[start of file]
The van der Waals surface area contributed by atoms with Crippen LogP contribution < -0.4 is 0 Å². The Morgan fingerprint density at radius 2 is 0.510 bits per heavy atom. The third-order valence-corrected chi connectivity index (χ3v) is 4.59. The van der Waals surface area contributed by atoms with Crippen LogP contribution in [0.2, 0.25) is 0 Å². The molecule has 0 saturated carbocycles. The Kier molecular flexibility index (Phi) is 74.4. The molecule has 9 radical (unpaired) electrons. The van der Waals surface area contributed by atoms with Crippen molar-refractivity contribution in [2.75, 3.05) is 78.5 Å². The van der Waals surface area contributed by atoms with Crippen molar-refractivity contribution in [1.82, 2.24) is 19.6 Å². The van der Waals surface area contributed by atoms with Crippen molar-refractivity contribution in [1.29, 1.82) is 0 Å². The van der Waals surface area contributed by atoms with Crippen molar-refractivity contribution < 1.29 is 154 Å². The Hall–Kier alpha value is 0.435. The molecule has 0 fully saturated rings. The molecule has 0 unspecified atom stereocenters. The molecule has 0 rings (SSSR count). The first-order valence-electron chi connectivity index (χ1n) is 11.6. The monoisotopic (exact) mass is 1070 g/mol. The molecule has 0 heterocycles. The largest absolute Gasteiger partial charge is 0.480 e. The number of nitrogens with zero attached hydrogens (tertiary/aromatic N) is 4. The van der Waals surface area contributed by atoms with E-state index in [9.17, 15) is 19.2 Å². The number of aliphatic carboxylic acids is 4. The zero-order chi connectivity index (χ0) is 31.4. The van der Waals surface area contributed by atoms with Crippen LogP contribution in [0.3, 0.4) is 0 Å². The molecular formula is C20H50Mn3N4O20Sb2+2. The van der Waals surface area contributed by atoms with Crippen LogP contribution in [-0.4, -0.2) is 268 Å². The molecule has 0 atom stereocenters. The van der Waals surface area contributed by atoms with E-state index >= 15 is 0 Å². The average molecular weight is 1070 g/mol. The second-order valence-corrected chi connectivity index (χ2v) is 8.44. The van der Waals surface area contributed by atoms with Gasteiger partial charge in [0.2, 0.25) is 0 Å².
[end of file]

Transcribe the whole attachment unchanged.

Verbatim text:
The van der Waals surface area contributed by atoms with Crippen LogP contribution < -0.4 is 0 Å². The Morgan fingerprint density at radius 2 is 0.510 bits per heavy atom. The third-order valence-corrected chi connectivity index (χ3v) is 4.59. The van der Waals surface area contributed by atoms with Crippen LogP contribution in [0.2, 0.25) is 0 Å². The molecule has 0 saturated carbocycles. The Kier molecular flexibility index (Phi) is 74.4. The molecule has 9 radical (unpaired) electrons. The van der Waals surface area contributed by atoms with Crippen molar-refractivity contribution in [2.75, 3.05) is 78.5 Å². The van der Waals surface area contributed by atoms with Crippen molar-refractivity contribution in [1.82, 2.24) is 19.6 Å². The van der Waals surface area contributed by atoms with Crippen molar-refractivity contribution in [1.29, 1.82) is 0 Å². The van der Waals surface area contributed by atoms with Crippen molar-refractivity contribution < 1.29 is 154 Å². The Hall–Kier alpha value is 0.435. The molecule has 0 fully saturated rings. The molecule has 0 unspecified atom stereocenters. The molecule has 0 rings (SSSR count). The first-order valence-electron chi connectivity index (χ1n) is 11.6. The monoisotopic (exact) mass is 1070 g/mol. The molecule has 0 heterocycles. The largest absolute Gasteiger partial charge is 0.480 e. The number of nitrogens with zero attached hydrogens (tertiary/aromatic N) is 4. The van der Waals surface area contributed by atoms with E-state index in [9.17, 15) is 19.2 Å². The number of aliphatic carboxylic acids is 4. The zero-order chi connectivity index (χ0) is 31.4. The van der Waals surface area contributed by atoms with Crippen LogP contribution in [0.3, 0.4) is 0 Å². The molecular formula is C20H50Mn3N4O20Sb2+2. The van der Waals surface area contributed by atoms with Crippen LogP contribution in [-0.4, -0.2) is 268 Å². The molecule has 0 atom stereocenters. The van der Waals surface area contributed by atoms with E-state index >= 15 is 0 Å². The average molecular weight is 1070 g/mol. The second-order valence-corrected chi connectivity index (χ2v) is 8.44. The van der Waals surface area contributed by atoms with Gasteiger partial charge in [0.2, 0.25) is 0 Å².